Figure 1 shows a conceptual structure map of EOSI in terms of keywords in literature. The two dimensions of the map demonstrate the highest variance for visualizing the average location of articles related to the keywords . In this conceptual structure map, the dimensions 1 and 2 explain 8.7% and 6.9% of variances of the keywords, respectively. The location where dimension value is 0 indicates the midpoint of all articles of EOSI studies . For instance, the keyword “city” is close to the midpoint, meaning that a large number of articles of EOSI highlight city studies. The conceptual structure map includes five groups of primary concepts related to EOSI. The largest group (red) of concepts located at the center of the map includes terms related to infrastructure (e.g., infrastructure and green infrastructure), ecosystems (e.g., biodiversity, landscape, conservation, and vegetation), urbanization (e.g., city, growth and urbanization), Earth observation (e.g., land surface temperature, land, land cover change, and land use change) and geospatial models (e.g., GIS and accuracy). This group of concepts demonstrates a general approach to address EOSI issues: using Earth observation data and geospatial models to assess contributions of infrastructure to urbanization and infrastructure impacts on ecosystems. Another four groups of concepts are urban space management and ecosystem services (blue), land cover modeling (green), climate change and land cover change investigation (purple), and satellite data (orange). These concepts present the essential technical and management topics in EOSI.Figure 2 shows the keyword co–occurrences network of EOSI in a word cloud form, where the top 200 keywords according to frequency and their links are visualized. In the figure, top 20 keywords are marked with black color and other keywords are shown in gray color. The sizes of circles show the frequency of keywords, and the widths of lines and distances of circles illustrate the closeness of keywords, which were identified from co–citation information of publications. According to the distributions and links of keywords, the network includes five primary clusters. The first cluster primarily consists of keywords related to the “city and infrastructure” (blue), such as city, infrastructure, vegetation, classification, land surface temperature, heat island, health, mitigation, etc. The second cluster characterizes “ecosystems” (purple) with keywords ecosystem services, biodiversity, management, forest, land, habitat, sustainability, parks, etc. The third cluster presents the relationships of “climate, land cover, GIS, urbanization and impacts” (red), which includes seven of the top 20 keywords: impact, GIS, dynamics, pattern, climate change, urbanization and land cover. The fourth cluster contains keywords related to “remote sensing and conservation” (orange), such as area, conservation, remote sensing data, water, etc. The last cluster primarily covers “modeling” (light red) related keywords: model, quality, index, methodology, MODIS, etc. The brief summaries of clusters are not absolutely consistent with keywords within clusters, since all clusters are interacted with each other through locations and links on the network. This phenomenon is identical with practical issues of EOSI that contain different combinations of topics, objectives, data and methods.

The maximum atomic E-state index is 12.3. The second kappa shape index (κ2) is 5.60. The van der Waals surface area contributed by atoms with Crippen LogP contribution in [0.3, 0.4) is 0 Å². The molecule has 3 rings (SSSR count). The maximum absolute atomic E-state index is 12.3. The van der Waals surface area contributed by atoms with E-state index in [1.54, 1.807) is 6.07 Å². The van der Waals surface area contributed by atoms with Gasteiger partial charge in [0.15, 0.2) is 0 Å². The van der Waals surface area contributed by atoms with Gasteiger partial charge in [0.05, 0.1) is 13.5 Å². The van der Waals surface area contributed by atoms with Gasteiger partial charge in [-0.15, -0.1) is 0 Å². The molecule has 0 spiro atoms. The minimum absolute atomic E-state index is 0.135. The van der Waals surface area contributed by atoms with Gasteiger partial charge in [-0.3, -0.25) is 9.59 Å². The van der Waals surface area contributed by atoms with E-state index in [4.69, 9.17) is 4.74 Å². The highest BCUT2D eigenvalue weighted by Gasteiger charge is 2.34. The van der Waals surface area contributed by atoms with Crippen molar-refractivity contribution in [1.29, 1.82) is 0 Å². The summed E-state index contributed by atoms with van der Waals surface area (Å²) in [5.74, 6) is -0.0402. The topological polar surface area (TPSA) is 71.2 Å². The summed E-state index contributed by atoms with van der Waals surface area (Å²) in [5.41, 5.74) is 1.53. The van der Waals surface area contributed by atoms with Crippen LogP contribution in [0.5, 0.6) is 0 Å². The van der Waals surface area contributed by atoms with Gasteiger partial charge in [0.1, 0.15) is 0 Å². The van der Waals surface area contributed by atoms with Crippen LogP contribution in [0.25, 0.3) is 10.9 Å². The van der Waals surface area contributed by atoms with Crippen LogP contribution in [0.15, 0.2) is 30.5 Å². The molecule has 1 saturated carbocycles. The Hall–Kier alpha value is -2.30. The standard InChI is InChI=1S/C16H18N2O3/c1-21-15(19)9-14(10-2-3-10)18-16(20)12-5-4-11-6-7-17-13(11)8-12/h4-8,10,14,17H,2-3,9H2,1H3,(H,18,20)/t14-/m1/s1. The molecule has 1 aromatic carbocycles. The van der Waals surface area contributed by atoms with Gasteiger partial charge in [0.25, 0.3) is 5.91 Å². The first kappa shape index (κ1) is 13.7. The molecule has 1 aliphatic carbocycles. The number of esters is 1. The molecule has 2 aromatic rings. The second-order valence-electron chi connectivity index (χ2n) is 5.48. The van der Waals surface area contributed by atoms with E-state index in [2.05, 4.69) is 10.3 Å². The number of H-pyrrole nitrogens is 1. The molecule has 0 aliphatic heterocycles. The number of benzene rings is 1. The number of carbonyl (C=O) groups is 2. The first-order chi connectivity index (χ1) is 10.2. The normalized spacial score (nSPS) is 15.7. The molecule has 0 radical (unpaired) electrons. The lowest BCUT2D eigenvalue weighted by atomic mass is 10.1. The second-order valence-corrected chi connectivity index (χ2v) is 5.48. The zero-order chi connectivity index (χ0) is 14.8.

Figure 2. Keyword co–occurrences network of EOSI.In addition to above five primary clusters, the network also includes two small clusters.